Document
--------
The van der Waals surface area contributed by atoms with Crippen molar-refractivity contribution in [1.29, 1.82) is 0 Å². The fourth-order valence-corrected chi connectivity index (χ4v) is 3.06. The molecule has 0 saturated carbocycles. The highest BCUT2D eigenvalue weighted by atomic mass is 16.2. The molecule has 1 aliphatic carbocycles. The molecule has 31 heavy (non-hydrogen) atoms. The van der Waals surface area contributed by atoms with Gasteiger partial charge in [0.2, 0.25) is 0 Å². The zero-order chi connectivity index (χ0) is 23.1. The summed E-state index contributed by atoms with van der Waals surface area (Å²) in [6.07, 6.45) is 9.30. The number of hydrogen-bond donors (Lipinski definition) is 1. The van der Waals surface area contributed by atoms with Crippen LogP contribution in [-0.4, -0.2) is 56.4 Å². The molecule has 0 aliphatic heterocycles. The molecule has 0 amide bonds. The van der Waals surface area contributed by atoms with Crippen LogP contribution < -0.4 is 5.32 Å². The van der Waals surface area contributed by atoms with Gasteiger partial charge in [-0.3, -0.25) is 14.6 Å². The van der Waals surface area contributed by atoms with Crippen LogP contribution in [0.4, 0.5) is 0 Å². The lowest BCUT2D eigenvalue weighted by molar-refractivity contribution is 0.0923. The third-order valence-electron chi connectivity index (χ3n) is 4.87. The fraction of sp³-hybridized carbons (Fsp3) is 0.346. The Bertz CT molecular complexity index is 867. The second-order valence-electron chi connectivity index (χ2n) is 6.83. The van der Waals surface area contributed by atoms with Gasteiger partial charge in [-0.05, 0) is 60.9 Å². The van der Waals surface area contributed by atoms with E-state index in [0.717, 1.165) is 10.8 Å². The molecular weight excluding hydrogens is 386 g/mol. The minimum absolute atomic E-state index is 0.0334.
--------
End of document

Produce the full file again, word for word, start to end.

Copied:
The van der Waals surface area contributed by atoms with Crippen molar-refractivity contribution in [1.29, 1.82) is 0 Å². The fourth-order valence-corrected chi connectivity index (χ4v) is 3.06. The molecule has 0 saturated carbocycles. The highest BCUT2D eigenvalue weighted by atomic mass is 16.2. The molecule has 1 aliphatic carbocycles. The molecule has 31 heavy (non-hydrogen) atoms. The van der Waals surface area contributed by atoms with Gasteiger partial charge in [0.2, 0.25) is 0 Å². The zero-order chi connectivity index (χ0) is 23.1. The summed E-state index contributed by atoms with van der Waals surface area (Å²) in [6.07, 6.45) is 9.30. The number of hydrogen-bond donors (Lipinski definition) is 1. The van der Waals surface area contributed by atoms with Crippen LogP contribution in [-0.4, -0.2) is 56.4 Å². The molecule has 0 aliphatic heterocycles. The molecule has 0 amide bonds. The van der Waals surface area contributed by atoms with Crippen LogP contribution < -0.4 is 5.32 Å². The van der Waals surface area contributed by atoms with Gasteiger partial charge in [-0.3, -0.25) is 14.6 Å². The van der Waals surface area contributed by atoms with Crippen LogP contribution in [0.4, 0.5) is 0 Å². The lowest BCUT2D eigenvalue weighted by molar-refractivity contribution is 0.0923. The third-order valence-electron chi connectivity index (χ3n) is 4.87. The fraction of sp³-hybridized carbons (Fsp3) is 0.346. The Bertz CT molecular complexity index is 867. The second-order valence-electron chi connectivity index (χ2n) is 6.83. The van der Waals surface area contributed by atoms with Gasteiger partial charge in [-0.05, 0) is 60.9 Å². The van der Waals surface area contributed by atoms with E-state index in [0.717, 1.165) is 10.8 Å². The molecular weight excluding hydrogens is 386 g/mol. The minimum absolute atomic E-state index is 0.0334.